MMM. YOU KNOW HE'S AN ARMS DEALER, DON'T YOU?" THE PRODUCER CONTINUES. Details are not provided, only a whispered confidence charged with admonition and awe. And notwithstanding Milchan's denials, dismissals and wafflings, arms dealing has surely contributed to his fortune. (He claims that his parent company, Regency Enterprises, is valued at more than $1 billion.) As the Los Angeles Times coyly put it, "Milchan has also worked in arms consulting." Throughout the 1970s, '80s and even up until the Gulf War in 1991, Milchan was Israel's foremost weapons procurer, brokering deals for such prized superweapons as the Hawk missile and the famous Scud-foil of the Gulf War, the Patriot--"everything from nuclear triggers to rocket fuel to guidance systems," according to NBC News. At different times in his career, his Israeli company, Milchan Brothers, has represented arms manufacturers such as Raytheon, North American Rockwell, Beechcraft, Bell Helicopter and Magnavox. Or, as Milchan downplays it, "there were a bunch of them." Nevertheless, he bristles at being called an arms dealer. "I'm their rep in Israel," he says emphatically. "I get a fee, a commission. I'm not even the buyer. I'm an agent. Never, ever, ever," he says, growing visibly irritated, did he sell to countries other than Israel. "I want to make that point, because I know some people would label me an arms dealer.



"What we do is send my people to the United States," Milchan explains, curiously in the present tense, "so we know what these guys are talking about, and you go back and say to the buyer, `I think this guy has some interesting stuff. Would you meet with him?' And then you arrange a meeting with the head of the [Israeli] air force and the head of this and the head of that." Representing Israel, a country that practices war games during the lulls when it is not waging war, is about as plum as it gets in the arms bazaar. "Israel was the only place where America could use their systems in battle without having to send soldiers," he explains. "That's why Israel is so strategically important for the aerospace industry."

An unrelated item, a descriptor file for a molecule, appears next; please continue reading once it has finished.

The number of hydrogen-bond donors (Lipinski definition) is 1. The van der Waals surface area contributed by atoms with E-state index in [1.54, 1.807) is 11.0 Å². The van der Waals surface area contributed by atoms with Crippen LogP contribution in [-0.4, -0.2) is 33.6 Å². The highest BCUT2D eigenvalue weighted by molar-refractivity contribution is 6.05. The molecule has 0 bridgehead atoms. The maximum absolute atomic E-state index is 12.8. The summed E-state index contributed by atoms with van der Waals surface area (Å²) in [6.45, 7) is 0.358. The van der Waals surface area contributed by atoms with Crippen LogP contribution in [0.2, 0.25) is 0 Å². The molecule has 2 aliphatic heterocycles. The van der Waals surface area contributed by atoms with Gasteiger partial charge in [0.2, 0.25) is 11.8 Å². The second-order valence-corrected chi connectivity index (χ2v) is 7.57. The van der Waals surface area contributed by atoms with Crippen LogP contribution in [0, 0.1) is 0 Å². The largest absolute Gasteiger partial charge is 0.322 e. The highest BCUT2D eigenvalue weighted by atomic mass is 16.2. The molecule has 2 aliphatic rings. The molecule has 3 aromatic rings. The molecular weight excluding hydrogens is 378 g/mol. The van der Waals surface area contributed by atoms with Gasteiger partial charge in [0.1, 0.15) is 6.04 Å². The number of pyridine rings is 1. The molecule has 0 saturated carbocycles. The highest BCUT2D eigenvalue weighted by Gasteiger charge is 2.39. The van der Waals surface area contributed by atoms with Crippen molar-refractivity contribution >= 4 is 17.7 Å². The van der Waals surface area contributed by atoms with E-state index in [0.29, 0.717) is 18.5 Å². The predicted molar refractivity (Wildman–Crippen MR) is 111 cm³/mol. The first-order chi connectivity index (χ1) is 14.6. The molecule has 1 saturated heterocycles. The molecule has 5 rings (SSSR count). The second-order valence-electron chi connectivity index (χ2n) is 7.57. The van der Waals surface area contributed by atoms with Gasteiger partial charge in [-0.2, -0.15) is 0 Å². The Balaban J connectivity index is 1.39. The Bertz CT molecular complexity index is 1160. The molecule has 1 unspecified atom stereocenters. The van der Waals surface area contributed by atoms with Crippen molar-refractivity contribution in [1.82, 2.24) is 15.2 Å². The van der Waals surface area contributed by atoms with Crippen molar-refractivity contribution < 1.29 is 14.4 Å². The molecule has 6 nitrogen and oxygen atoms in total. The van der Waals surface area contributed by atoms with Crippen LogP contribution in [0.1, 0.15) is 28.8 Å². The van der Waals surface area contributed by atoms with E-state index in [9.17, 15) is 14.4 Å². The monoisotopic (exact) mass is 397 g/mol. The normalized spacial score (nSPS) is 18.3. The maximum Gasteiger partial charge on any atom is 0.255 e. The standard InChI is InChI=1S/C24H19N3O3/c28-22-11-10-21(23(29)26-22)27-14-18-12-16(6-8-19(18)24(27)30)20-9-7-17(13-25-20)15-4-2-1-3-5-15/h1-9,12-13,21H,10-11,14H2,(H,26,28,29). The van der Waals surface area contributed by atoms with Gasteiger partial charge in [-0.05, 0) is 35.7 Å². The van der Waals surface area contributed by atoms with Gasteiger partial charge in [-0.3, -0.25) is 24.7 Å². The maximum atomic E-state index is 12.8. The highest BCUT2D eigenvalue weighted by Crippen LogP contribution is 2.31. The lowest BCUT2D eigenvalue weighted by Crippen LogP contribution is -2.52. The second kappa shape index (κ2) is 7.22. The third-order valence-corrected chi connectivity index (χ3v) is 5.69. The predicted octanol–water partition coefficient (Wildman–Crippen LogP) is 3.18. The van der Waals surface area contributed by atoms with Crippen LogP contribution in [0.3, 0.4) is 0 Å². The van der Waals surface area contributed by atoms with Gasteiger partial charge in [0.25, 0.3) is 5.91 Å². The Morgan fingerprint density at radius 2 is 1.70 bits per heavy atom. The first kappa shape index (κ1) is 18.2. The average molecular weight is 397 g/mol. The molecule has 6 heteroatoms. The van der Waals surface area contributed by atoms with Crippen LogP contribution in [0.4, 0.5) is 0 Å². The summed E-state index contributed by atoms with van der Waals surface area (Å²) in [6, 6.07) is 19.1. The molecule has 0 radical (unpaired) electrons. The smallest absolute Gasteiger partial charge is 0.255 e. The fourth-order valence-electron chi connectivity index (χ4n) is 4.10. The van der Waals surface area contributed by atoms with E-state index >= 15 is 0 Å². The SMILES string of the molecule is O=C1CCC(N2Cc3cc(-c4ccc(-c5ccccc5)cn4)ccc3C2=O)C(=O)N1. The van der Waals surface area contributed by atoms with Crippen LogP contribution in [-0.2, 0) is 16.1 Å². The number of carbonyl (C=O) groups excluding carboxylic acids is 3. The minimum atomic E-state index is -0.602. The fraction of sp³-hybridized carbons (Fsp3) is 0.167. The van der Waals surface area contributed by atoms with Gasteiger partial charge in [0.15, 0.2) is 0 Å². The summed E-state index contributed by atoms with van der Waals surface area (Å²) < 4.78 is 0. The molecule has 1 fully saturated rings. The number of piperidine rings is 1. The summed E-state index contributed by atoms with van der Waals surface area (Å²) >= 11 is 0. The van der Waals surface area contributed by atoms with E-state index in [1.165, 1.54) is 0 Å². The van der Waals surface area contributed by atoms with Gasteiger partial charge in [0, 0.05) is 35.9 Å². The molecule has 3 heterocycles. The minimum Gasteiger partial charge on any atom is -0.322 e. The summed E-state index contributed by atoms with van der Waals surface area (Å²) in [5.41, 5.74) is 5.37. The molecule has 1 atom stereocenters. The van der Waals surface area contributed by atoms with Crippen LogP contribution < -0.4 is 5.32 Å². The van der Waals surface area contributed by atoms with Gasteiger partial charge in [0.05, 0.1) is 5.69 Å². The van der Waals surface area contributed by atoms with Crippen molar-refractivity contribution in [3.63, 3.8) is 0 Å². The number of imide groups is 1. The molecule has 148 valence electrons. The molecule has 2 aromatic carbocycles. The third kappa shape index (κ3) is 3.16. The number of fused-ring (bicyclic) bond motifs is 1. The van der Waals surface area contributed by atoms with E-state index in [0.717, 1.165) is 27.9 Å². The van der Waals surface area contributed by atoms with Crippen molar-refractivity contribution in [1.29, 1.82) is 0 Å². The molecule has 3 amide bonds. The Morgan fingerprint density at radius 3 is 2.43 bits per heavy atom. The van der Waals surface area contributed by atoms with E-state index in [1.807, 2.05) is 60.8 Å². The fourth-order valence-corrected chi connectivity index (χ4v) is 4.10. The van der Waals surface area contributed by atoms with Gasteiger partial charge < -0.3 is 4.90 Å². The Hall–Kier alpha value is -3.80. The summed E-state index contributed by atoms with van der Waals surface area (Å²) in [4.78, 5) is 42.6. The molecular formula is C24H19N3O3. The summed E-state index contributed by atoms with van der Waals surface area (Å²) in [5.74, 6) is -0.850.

Gilliam says he'll never forget a visit to the Paris Air Show with Milchan during the filming of Baron Munchausen. "It was wonderful to see how the whole arms business worked," says Gilliam. "Amon was very psyched about the video games. He brought his son with him, who was then a teenager, to play the games, which can replicate the destruction of the planet. He took me to the Raytheon booth, and it was all showmanship. He was obviously a big star to Raytheon."

Milchan's relationship with Raytheon has been a long and, at times, bumpy one. His first flap with controversy came in 1975, over an "improper $300,000 commission paid to his company by a Raytheon subsidiary for the sale of Hawk missiles," according to Robert Windrem, coauthor of Critical Mass: The Dangerous Race for Superweapons in a Fragmenting World. The case made headlines, but Milchan was eventually cleared of any wrongdoing. Considerably more trouble and bad press resulted from one of Milchan's ventures in South Africa in the mid-'70s, erupting in a national scandal dubbed Muldergate.

With both Israel and South Africa increasingly isolated at the time, the two countries had embarked on a series of joint ventures running the gamut from public relations to the acquirement of nuclear technology. "Yes, there was a coordinated effort to explain apartheid in a way that it was not such a bad thing," says Milchan, who claims he was innocently and naively brought into a project whose goal was to buy media sources around the world in order to promote a better image of South Africa. According to Andrew and Leslie Cockburn, authors of Dangerous Liaison, "the Rabin government recruited ... Milchan to launder cash ... to purchase influential publications." Milchan puts it another way, saying he was asked by prominent Israelis if "we can use your companies to make deals to buy newspapers. I said, `Sure. It sounds like fun.' Basically, I was used as a middleman." Later, Milchan says, when he realized the true nature of apartheid, he pulled the plug on the deal.

Milchan's closest call with catastrophe came in 1985, when a business associate, Richard Kelly Smyth, was indicted by a federal grand jury in Los Angeles on charges of smuggling 810 krytons (electronic timing devices that can be used to trigger nuclear explosions) to Israel. Smyth first met him in the early 1970s when he was working for Rockwell. In 1973, Smyth started his own company called Milco, financed, according to the Washington Post, by Milchan, hence its name. Up to 80 percent of Milco's business was reportedly with Milchan and Israel. Milchan claims he has never had any financial interest in Milco. Although selling arms to Israel is legal, any weapon or resource with a nuclear capability requires either a munitions license or an end-user certificate, both of which would be denied by the State Department because Israel has refused to sign the Nuclear Nonproliferation Treaty. However, in 1980, the federal indictment asserted, Smyth and Milco sent 610 krytons to Israel without the necessary licenses, plus another 200 in 1982.